Ford Motor Company plans to triple its electric vehicle capacity with the help of its first dedicated hybrid and plug-in vehicle models, and is adding jobs in Michigan as its electric vehicle strategy expands.
"Today's news means that we are going to have enough flexibility to grow our electrified vehicle production to more than 100,000 units annually by 2013," said Jim Farley, Ford group vice president of marketing, sales and service, during a webcast Thursday.
Ford currently sells 35,000 electric, hybrid or plug-in vehicles a year, Farley said, using the strategy of adding electric version of core models. "We're not really electrifying certain vehicles and making a science project for a few people," he said. "We're electrifying a whole platform."
Ford's C-Max hybrid and plug-in hybrid (called the Energi) will be released in 2012 as the first Ford body styles available only as hybrids or plug-ins in North America. While investing in more capacity for the vehicles, Ford scrubbed plans to produce a seven-passenger gasoline-powered C-Max.
The two C-Max vehicles boast seating for five, a 500-mile driving range for the plug-in, more than 41 mpg in city driving for the hybrid (higher than the Ford Fusion), and the first use of lithium-ion batteries in hybrids by Ford. The new battery will be 25-30 percent smaller and 50 percent lighter than nickel-metal-hydride batteries.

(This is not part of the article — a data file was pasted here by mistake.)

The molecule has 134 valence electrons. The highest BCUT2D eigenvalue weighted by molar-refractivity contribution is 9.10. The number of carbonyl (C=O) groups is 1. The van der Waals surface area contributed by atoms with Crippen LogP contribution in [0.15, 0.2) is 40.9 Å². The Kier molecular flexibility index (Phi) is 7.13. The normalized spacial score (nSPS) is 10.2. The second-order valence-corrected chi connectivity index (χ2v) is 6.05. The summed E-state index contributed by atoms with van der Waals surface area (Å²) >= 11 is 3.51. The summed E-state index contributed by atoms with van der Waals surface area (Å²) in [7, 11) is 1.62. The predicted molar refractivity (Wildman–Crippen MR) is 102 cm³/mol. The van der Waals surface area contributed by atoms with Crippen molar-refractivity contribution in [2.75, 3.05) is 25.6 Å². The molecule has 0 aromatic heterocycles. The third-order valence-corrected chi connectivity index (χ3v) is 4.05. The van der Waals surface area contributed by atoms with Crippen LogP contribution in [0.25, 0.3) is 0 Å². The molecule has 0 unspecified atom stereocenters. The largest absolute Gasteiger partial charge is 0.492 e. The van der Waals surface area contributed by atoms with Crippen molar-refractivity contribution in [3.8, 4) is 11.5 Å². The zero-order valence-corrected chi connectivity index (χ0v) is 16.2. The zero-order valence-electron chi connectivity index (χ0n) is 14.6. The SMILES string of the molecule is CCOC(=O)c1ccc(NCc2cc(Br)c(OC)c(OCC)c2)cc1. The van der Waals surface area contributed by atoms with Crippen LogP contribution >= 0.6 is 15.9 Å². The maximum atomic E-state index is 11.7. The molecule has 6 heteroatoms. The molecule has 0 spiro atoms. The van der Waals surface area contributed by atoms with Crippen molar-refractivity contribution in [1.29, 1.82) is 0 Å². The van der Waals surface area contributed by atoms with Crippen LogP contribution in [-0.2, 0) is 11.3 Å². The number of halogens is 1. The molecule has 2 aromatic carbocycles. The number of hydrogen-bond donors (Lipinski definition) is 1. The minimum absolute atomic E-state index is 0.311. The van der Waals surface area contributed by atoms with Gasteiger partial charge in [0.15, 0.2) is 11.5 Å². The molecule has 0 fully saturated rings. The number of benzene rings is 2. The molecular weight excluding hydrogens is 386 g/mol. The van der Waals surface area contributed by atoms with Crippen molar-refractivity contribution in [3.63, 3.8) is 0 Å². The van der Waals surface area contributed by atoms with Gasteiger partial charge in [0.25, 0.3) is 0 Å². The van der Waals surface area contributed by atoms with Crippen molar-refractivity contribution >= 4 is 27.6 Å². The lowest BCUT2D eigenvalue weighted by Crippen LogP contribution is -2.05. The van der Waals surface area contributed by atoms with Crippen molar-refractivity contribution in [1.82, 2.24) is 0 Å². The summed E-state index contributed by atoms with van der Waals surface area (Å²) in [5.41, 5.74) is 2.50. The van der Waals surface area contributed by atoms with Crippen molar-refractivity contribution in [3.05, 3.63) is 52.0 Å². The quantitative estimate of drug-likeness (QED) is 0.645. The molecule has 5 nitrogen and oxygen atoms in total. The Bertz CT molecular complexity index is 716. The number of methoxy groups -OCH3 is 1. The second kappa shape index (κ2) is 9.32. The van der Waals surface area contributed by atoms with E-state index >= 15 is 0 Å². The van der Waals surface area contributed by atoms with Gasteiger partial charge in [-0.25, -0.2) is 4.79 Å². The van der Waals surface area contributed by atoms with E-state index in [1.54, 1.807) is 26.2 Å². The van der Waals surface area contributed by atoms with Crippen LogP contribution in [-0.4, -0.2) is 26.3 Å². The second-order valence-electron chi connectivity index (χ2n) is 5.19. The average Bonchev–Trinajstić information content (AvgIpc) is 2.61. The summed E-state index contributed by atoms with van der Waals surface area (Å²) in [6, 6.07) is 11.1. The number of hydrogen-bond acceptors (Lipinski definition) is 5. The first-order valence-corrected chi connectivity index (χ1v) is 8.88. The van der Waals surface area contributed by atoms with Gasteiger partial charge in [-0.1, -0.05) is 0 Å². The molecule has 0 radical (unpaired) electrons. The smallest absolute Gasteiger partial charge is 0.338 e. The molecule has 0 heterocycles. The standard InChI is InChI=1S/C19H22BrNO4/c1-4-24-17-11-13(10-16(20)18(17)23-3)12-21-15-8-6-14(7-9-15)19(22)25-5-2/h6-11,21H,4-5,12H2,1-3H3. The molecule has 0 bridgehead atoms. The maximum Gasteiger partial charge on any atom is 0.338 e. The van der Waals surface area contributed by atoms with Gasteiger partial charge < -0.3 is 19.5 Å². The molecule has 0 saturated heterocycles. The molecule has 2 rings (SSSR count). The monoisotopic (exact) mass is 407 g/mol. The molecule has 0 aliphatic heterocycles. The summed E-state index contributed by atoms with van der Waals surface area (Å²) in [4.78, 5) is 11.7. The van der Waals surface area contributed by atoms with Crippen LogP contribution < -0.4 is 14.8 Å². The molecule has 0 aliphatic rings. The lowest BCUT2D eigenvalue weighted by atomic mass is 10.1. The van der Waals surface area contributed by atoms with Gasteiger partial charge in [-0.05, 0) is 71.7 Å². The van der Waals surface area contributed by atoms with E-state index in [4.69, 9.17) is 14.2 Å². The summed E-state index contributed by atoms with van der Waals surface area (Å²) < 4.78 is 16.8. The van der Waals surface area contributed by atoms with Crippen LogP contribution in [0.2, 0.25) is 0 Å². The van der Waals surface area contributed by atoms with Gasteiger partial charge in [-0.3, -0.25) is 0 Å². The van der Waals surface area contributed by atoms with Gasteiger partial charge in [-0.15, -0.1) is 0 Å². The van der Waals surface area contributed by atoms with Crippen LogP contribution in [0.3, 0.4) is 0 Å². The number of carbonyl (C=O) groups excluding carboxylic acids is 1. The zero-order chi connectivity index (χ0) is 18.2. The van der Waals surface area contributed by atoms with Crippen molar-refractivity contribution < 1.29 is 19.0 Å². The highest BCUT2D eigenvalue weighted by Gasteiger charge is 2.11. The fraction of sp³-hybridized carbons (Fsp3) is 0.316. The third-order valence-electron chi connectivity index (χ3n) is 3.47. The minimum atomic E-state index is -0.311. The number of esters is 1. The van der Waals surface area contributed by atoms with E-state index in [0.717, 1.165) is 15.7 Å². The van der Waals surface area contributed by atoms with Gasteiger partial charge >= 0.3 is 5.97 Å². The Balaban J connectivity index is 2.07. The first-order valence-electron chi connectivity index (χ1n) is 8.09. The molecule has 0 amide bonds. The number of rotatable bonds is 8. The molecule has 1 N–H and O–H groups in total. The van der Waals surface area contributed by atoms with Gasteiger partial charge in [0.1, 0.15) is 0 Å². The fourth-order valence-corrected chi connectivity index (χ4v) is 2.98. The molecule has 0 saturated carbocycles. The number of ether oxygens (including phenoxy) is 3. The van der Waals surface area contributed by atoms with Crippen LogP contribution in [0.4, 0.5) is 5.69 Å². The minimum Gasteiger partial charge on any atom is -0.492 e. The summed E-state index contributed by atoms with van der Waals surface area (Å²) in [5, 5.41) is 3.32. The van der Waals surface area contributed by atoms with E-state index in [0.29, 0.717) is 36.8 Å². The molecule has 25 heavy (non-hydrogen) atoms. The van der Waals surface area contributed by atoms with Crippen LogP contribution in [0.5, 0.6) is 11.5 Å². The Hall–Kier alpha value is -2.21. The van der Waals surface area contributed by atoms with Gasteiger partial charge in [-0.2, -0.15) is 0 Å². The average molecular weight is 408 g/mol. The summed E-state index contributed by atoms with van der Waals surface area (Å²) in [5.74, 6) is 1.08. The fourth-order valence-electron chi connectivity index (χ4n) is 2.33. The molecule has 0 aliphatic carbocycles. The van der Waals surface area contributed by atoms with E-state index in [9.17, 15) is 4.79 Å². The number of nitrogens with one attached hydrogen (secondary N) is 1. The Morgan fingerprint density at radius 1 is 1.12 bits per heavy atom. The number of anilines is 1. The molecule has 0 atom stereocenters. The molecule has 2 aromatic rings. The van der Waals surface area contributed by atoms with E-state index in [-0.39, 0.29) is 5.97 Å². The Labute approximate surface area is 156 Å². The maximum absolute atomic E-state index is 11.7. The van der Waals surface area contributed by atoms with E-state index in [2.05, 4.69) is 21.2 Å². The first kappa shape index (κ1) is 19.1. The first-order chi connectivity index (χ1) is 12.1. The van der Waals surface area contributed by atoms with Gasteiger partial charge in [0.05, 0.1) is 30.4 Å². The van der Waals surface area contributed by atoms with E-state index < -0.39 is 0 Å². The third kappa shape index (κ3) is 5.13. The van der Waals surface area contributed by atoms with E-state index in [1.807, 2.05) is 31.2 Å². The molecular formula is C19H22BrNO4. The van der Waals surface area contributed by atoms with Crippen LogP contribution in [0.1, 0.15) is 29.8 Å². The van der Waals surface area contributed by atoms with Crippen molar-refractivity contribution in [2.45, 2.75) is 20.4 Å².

Farley said Ford sold more than 100,000 five-passenger C-Max vehicles in Europe in 2010, and sales for 2011 so far are double where they were last year.
The C-Max hybrid and plug-in will both be built at Ford's Michigan Assembly Plant in Wayne, Mich., along with the 2012 Ford Focus and Focus Electric, making it the first facility to produce gasoline, full-electric, hybrid and plug-in vehicles all on the same line.
Ford also said it's focused on turning Michigan into a "center of excellence for vehicle electrification," and is adding 220 jobs focused on greener technologies, including 50 engineering jobs working on hybrids, plug-in hybrids and full battery electric vehicles.
Other positions are being added at Ford’s Rawsonville and Van Dyke Transmission plants, which will assemble the C-Max hybrid batteries and build the two vehicles' electric drive transaxles, respectively. Currently those tasks are handled by suppliers in Mexico and Japan.
C-Max Energi - CC license by mariordo59/Flickr